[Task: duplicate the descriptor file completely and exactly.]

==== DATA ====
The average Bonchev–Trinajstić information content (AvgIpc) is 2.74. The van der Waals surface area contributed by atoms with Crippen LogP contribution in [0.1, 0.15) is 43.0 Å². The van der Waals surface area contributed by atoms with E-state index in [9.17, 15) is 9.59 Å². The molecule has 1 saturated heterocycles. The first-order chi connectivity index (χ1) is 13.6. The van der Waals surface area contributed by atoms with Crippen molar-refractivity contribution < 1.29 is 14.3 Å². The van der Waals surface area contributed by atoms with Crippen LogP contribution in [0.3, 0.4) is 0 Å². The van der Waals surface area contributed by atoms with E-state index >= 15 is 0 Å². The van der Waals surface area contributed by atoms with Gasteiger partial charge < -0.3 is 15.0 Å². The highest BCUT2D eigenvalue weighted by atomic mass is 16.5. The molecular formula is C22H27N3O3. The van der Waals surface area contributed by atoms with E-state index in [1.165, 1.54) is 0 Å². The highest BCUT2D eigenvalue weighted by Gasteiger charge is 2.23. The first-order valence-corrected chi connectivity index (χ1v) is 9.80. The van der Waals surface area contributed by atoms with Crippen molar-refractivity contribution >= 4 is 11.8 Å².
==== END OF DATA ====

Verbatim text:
The average Bonchev–Trinajstić information content (AvgIpc) is 2.74. The van der Waals surface area contributed by atoms with Crippen LogP contribution in [0.1, 0.15) is 43.0 Å². The van der Waals surface area contributed by atoms with E-state index in [9.17, 15) is 9.59 Å². The molecule has 1 saturated heterocycles. The first-order chi connectivity index (χ1) is 13.6. The van der Waals surface area contributed by atoms with Crippen molar-refractivity contribution < 1.29 is 14.3 Å². The van der Waals surface area contributed by atoms with Crippen LogP contribution in [0.3, 0.4) is 0 Å². The van der Waals surface area contributed by atoms with E-state index >= 15 is 0 Å². The van der Waals surface area contributed by atoms with Gasteiger partial charge < -0.3 is 15.0 Å². The highest BCUT2D eigenvalue weighted by atomic mass is 16.5. The molecular formula is C22H27N3O3. The van der Waals surface area contributed by atoms with E-state index in [1.165, 1.54) is 0 Å². The highest BCUT2D eigenvalue weighted by Gasteiger charge is 2.23. The first-order valence-corrected chi connectivity index (χ1v) is 9.80. The van der Waals surface area contributed by atoms with Crippen molar-refractivity contribution >= 4 is 11.8 Å².